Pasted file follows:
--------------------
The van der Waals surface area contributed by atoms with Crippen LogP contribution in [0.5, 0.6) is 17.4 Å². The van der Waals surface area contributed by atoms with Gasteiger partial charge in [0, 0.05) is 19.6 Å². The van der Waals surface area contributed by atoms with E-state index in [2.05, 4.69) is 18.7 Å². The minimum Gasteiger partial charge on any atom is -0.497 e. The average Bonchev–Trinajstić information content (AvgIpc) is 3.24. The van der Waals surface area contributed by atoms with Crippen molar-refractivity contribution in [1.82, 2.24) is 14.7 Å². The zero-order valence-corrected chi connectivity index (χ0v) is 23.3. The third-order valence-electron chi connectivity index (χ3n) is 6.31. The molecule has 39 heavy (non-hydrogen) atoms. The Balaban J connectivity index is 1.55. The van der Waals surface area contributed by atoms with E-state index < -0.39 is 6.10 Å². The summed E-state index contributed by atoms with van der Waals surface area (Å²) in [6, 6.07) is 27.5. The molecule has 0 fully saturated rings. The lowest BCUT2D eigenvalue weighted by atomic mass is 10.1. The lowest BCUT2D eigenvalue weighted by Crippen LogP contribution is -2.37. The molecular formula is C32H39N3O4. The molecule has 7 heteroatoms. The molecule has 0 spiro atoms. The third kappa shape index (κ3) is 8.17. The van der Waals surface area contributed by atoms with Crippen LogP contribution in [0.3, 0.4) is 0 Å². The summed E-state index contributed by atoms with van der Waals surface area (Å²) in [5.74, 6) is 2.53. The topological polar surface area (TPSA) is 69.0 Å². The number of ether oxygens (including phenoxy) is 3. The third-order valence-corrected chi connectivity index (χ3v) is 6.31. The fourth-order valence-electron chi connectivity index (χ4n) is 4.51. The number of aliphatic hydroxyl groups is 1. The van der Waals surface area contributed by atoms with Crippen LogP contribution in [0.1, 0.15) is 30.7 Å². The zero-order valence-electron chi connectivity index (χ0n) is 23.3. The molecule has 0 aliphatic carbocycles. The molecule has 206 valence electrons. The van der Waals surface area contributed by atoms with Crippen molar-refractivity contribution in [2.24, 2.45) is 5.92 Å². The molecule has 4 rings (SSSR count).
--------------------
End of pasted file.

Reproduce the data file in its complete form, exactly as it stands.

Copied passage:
The van der Waals surface area contributed by atoms with Crippen LogP contribution in [0.5, 0.6) is 17.4 Å². The van der Waals surface area contributed by atoms with Gasteiger partial charge in [0, 0.05) is 19.6 Å². The van der Waals surface area contributed by atoms with E-state index in [2.05, 4.69) is 18.7 Å². The minimum Gasteiger partial charge on any atom is -0.497 e. The average Bonchev–Trinajstić information content (AvgIpc) is 3.24. The van der Waals surface area contributed by atoms with Crippen molar-refractivity contribution in [1.82, 2.24) is 14.7 Å². The zero-order valence-corrected chi connectivity index (χ0v) is 23.3. The third-order valence-electron chi connectivity index (χ3n) is 6.31. The molecule has 39 heavy (non-hydrogen) atoms. The Balaban J connectivity index is 1.55. The van der Waals surface area contributed by atoms with E-state index < -0.39 is 6.10 Å². The summed E-state index contributed by atoms with van der Waals surface area (Å²) in [6, 6.07) is 27.5. The molecule has 0 fully saturated rings. The lowest BCUT2D eigenvalue weighted by atomic mass is 10.1. The lowest BCUT2D eigenvalue weighted by Crippen LogP contribution is -2.37. The molecular formula is C32H39N3O4. The molecule has 7 heteroatoms. The molecule has 0 spiro atoms. The third kappa shape index (κ3) is 8.17. The van der Waals surface area contributed by atoms with Crippen LogP contribution in [0.3, 0.4) is 0 Å². The summed E-state index contributed by atoms with van der Waals surface area (Å²) in [5.74, 6) is 2.53. The topological polar surface area (TPSA) is 69.0 Å². The number of ether oxygens (including phenoxy) is 3. The third-order valence-corrected chi connectivity index (χ3v) is 6.31. The fourth-order valence-electron chi connectivity index (χ4n) is 4.51. The number of aliphatic hydroxyl groups is 1. The van der Waals surface area contributed by atoms with Crippen LogP contribution in [0.1, 0.15) is 30.7 Å². The zero-order valence-electron chi connectivity index (χ0n) is 23.3. The molecule has 0 aliphatic carbocycles. The molecule has 206 valence electrons. The van der Waals surface area contributed by atoms with Crippen molar-refractivity contribution in [2.24, 2.45) is 5.92 Å². The molecule has 4 rings (SSSR count).